I have readers I’ve come to think of as family. Men and women who reach out for all sort of reasons. Some have concerns, others a missed diagnosis, some have lost a child or fear they will. And some are seeking forgiveness.
I will tell you, before you read on: this will make you uncomfortable. You might feel anger. You may want to write and say horrible things. You may feel sorrow, or pain, or maybe you even relate to the situation. Whatever you feel, please remember I am not just writing here- I am also moderating. While I allow attacks against myself, I will not allow them against other people who write or are featured here, nor against my child. What is ahead is hard to read. It is hard to comprehend as a parent. But I’ve never been where this woman has. Adelaide’s diagnosis came weeks after her birth. Weeks after I knew her sweet face, smelled her breath, nursed her and rocked her to sleep for endless hours.
For all of the moments I publish about general life, family, the going-ons of the Martinka family… that is to show you that even though we have a slew of appointments, tests and therapies- they do not rule our lives… I will also never stop educating and pushing to further public awareness of dwarfism. There are fatal forms, there are complications, but there are also beautiful days, moments that make me so full of happiness I feel I may explode, and most of all, times that are simply humbling to a parent.
Please remember that all decisions we make are done with the most care for our children, and made with all of the information we have at the time. I do not judge a parent for doing their best for their child. I only pass judgment on myself, and hope that my readers will as well. Understanding the plight of a parent in distress is something that we can only speculate reaction to. This is raw emotion.
This reader reached out to me from Greece. At 25 weeks, at the advisement of her doctor, OBGYN and multiple pediatricians, she terminated her pregnancy due to an in utero diagnosis of achondroplasia. She asked me to share this letter (sic) for other parents who may think this is their only option.*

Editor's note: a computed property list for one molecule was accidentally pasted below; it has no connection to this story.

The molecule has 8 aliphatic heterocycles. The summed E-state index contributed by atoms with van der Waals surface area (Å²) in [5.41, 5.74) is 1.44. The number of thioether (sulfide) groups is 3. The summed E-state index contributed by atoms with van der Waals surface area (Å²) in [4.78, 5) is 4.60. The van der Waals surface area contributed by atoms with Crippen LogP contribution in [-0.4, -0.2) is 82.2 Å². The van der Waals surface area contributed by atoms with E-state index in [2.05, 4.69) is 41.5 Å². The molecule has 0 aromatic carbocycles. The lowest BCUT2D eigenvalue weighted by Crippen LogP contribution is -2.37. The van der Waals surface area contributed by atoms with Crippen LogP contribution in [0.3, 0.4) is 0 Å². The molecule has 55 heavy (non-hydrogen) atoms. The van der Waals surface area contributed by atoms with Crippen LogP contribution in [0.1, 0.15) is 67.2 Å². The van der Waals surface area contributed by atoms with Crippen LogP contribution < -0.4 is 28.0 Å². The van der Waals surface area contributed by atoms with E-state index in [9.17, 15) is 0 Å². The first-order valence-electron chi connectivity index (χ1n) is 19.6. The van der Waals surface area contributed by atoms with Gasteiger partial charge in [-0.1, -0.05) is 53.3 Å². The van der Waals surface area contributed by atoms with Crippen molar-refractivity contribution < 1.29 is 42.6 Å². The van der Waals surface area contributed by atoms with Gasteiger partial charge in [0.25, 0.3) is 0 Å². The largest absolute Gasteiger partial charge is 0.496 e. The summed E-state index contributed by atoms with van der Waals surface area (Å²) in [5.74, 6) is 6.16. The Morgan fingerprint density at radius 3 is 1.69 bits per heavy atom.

A month ago I terminated my pregnancy because my baby was diagnosed with achondroplasia. And now, I regret it every second of my miserable day. The reason I write this letter is to inform women who have all these questions like I had and no time to decide what is the right thing to do. In my case, everything happened so quickly. I don’t really know what happens in your country. Where I am, every doctor and medical expert keep telling me that termination was the right thing to do.
What if it is not? And I think, as a mother that it was not! So keep in mind some things and then decide. You are pregnant to a baby who will be a smart, intelligent human being. Yes it will be small and perhaps will have some health problems that you will have to handle but who can guarantee that this won’t happen to your other absolutely normal babies? You are the mother! You will have the strength and the ability to keep this baby healthy and happy and if you still can’t decide just think of me. I am a miserable person who dies every day. I hate myself just because I was badly informed and weak to decide what I thought it would be the hard road! Believe me… this is the hard road… the road I chose. Just remember that every baby has the right to live. I should have known better…
While this mother is still very hard on herself and feels she should be punished, I left her with this thought, and I leave it with you too, Reader: